The Bronzeville Center for the Arts (BCA) announced its vision for a world-class arts and culture center in the heart of Milwaukee’s Bronzeville District on February 2.
The BCA was recently selected as the top responder to an offer to purchase a 3.4-acre state-owned property formerly occupied by the Southeast Wisconsin DNR Regional Headquarters and Service Center of Milwaukee. If approved, the former DNR site will be BCA’s second investment in Bronzeville, joining the organization’s planned development at 507 W. North Avenue.
“This site has tremendous potential for the Bronzeville Center for the Arts,” said Kristen Hardy, a Milwaukee attorney and chair of the Bronzeville Center for the Arts board of trustees. “One day in the near future, we hope that visitors from across the city, state and nation will come to Bronzeville to explore African American art and art history in a way that fosters and inspire self-expression, the exchange of ideas and creative entrepreneurship.”
BCA’s proposed $1.6 million land purchase will be considered by the State Building Commission on February 9. The proposal will also need to be approved by the state’s Joint Committee on Finance. If approved, BCA would turn the site into a campus, including a 50,000 square foot facility that would serve as BCA’s main institution. The campus will feature exhibitions, education and immersive arts programming.
“The community is at the heart of this project,” said Della Wells, a Milwaukee-based artist and vice chair of the Bronzeville Center for the Arts board of trustees. “In the months ahead, we look forward to engaging partners, stakeholders and community members to learn how we can work together to create a shared vision for BCA – and make it a reality.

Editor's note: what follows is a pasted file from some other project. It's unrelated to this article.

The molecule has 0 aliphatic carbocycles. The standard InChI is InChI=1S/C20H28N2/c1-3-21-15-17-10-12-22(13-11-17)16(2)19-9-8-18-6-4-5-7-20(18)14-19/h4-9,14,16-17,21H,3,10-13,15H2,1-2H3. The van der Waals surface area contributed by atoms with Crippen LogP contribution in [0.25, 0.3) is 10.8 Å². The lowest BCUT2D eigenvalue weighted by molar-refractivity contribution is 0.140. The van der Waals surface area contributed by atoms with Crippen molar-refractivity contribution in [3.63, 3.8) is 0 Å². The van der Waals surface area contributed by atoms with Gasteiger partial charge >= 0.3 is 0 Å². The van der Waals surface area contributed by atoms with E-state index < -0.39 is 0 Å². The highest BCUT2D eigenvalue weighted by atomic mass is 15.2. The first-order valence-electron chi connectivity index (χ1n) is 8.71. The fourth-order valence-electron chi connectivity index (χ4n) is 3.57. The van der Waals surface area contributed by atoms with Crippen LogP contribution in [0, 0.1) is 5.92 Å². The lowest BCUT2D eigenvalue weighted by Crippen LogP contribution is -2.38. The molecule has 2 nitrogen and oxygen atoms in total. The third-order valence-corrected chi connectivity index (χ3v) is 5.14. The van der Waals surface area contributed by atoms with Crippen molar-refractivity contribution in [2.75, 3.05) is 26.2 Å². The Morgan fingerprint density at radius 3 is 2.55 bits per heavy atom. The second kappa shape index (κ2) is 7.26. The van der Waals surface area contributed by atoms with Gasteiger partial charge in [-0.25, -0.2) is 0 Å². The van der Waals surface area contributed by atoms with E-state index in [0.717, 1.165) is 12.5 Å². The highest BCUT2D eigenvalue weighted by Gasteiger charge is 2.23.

Construction on BCA’s first investment in Bronzeville will begin this spring, a $1 million redevelopment of 507 W. North Avenue. The North Avenue project will include the redevelopment of an existing duplex building as well as the construction of an addition that will span adjacent vacant land. BCA’s North Avenue development will house BCA’s gallery, studio space and offices.
“We have a great opportunity to increase our collective knowledge of African American art, art history, and artists,” said Mutòpe J. Johnson, a Milwaukee-based artist and project manager of the BCA. “The Center will be a true destination, celebrating the past while placing the art of the African diaspora at the center of the cultural consciousness of present and future generations.
BCA’s proposed programming for its future Bronzeville developments includes museum-quality visual arts exhibits; live and virtual educational programs, lecture series, panel discussions and seminars, which bring together artists, scholars, educators, community leaders, organizations and innovators to examine art history, dynamic art projects , career opportunities, creative entrepreneurship and issues of art and race, among others; hands-on art workshops that explore various techniques with an emphasis on teaching creative skills, as well as intellectual and professional development; and performances in the visual arts, music, dance and spoken word, among others.
“In addition to its local significance, BCA will have a major impact across the entire state of Wisconsin, and its programs will have national and global reach,” said Dr. Freida High Wasikhongo Tesfagiorgis, Evjue-Bascom Professor Emeritus. , UW-Madison. , artist and member of the board of directors and the planning committee of the BCA.